University files amicus brief in support of Harvard, UNC

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The University of Michigan has filed an amicus brief in support of Harvard University and the University of North Carolina, two universities at the center of a lawsuit looking to remove the consideration of race in college and university admissions.

Students for Fair Admissions Inc. argued that Harvard and UNC’s admissions policies were unconstitutional under the 14th Amendment and unlawful under federal law for considering race and ethnicity as one factor in their admissions process in the pursuit of enhancing the diversity of the academic community.

“The University of Michigan is firmly convinced of the educational benefits of racial diversity as one component of a broadly diverse student body. … Racial diversity benefits the exchange and development of ideas by increasing students’ variety of perspectives; promotes cross-racial understanding and dispels racial stereotypes; and helps prepare students to be leaders in a global marketplace and increasingly multicultural society,” states the amicus, or “friend of the court,” brief filed by the Office of the Vice President and General Counsel.

Both Harvard and UNC have filed response briefs in their respective cases. The U.S. Supreme Court is scheduled to hear both cases this fall.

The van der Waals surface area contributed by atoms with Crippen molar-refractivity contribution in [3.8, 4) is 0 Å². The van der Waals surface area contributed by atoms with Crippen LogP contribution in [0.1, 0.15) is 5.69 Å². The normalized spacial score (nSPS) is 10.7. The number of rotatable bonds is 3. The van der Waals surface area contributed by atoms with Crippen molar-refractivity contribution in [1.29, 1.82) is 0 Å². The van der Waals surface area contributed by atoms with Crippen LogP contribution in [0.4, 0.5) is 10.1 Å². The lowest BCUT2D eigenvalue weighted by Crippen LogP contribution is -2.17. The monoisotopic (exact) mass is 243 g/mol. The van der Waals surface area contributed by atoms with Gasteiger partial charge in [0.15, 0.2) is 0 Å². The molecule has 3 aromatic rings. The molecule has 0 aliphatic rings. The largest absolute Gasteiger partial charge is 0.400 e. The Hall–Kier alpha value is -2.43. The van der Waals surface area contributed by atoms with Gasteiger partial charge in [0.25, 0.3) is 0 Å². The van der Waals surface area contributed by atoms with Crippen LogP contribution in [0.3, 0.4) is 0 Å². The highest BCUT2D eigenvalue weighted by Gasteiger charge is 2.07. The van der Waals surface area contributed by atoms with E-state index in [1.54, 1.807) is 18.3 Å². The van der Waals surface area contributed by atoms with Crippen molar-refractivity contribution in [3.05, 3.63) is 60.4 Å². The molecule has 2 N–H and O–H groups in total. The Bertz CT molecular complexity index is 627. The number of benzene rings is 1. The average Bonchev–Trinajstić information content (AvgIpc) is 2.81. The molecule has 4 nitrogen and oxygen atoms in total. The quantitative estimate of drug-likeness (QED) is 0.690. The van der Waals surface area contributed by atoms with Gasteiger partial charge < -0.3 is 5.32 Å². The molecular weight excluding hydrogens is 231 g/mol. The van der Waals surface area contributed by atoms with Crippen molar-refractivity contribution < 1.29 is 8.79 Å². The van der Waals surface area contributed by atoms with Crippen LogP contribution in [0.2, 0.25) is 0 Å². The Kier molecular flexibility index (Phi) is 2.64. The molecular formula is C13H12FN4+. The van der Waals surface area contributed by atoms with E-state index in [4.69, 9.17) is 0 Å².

U-M previously saw victories in 2003 when the Supreme Court upheld the right of universities to consider race in admissions procedures. In two lawsuits challenging U-M’s admissions policies, the court ruled in favor of the Law School and voted 6-3 to partially reverse the university’s undergraduate policy, while still allowing for the consideration of race in admissions.

In Michigan, the rulings were effectively superseded in November 2006, when voters passed a state constitutional amendment that restricted the university from considering race in admissions decisions.

Since then, U-M has seen a marked and sustained drop in minority enrollment, especially among the most underrepresented groups — Black and Native American students — whose enrollment has fallen by 44% and 90%, respectively. 

“This reduction in diversity not only denies students the educational benefits of a diverse campus, it negatively affects students’ wellbeing,” the brief states.

The brief then argues that “despite U-M’s demonstrated commitment to student body diversity, and despite having spent more than a decade successfully enrolling substantially more socio-economically disadvantaged students, race-neutral admissions policies have not significantly increased enrollment of underrepresented minorities.”

Further, the brief argues, “Admissions officers should be able to consider race in some circumstances in order to be attentive to the distinctive characteristics of individual applicants.”

It concludes that, “To identify promising candidates effectively, admissions officers must be able to consider the fullness of each applicant’s background and experience, including socio-economic profile, challenges overcome, cultural background—and also the applicant’s race. Fostering the promise of individualism in admissions sometimes requires, rather than forbids, thoughtful attention to facts about race to ensure that each applicant is evaluated as an individual.”

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